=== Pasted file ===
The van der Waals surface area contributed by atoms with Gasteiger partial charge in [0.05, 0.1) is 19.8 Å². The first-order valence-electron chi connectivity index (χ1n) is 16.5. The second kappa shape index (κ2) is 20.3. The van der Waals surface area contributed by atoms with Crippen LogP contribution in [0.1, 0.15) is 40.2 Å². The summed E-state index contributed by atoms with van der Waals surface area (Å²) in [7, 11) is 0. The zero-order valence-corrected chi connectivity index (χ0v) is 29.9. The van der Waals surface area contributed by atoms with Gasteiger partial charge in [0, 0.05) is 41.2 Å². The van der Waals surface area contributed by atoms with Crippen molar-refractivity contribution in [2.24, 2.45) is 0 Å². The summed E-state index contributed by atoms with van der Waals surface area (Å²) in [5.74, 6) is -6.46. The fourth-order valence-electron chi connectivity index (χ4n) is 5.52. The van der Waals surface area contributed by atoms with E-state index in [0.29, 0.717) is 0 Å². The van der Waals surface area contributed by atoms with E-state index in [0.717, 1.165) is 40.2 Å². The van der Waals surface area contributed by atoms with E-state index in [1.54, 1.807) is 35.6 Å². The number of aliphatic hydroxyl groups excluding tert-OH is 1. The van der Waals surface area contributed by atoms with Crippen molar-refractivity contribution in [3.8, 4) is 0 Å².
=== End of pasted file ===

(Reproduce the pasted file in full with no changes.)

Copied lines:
The van der Waals surface area contributed by atoms with Gasteiger partial charge in [0.05, 0.1) is 19.8 Å². The first-order valence-electron chi connectivity index (χ1n) is 16.5. The second kappa shape index (κ2) is 20.3. The van der Waals surface area contributed by atoms with Crippen LogP contribution in [0.1, 0.15) is 40.2 Å². The summed E-state index contributed by atoms with van der Waals surface area (Å²) in [7, 11) is 0. The zero-order valence-corrected chi connectivity index (χ0v) is 29.9. The van der Waals surface area contributed by atoms with Gasteiger partial charge in [0, 0.05) is 41.2 Å². The van der Waals surface area contributed by atoms with Crippen molar-refractivity contribution in [2.24, 2.45) is 0 Å². The summed E-state index contributed by atoms with van der Waals surface area (Å²) in [5.74, 6) is -6.46. The fourth-order valence-electron chi connectivity index (χ4n) is 5.52. The van der Waals surface area contributed by atoms with E-state index in [0.29, 0.717) is 0 Å². The van der Waals surface area contributed by atoms with E-state index in [0.717, 1.165) is 40.2 Å². The van der Waals surface area contributed by atoms with E-state index in [1.54, 1.807) is 35.6 Å². The number of aliphatic hydroxyl groups excluding tert-OH is 1. The van der Waals surface area contributed by atoms with Crippen molar-refractivity contribution in [3.8, 4) is 0 Å².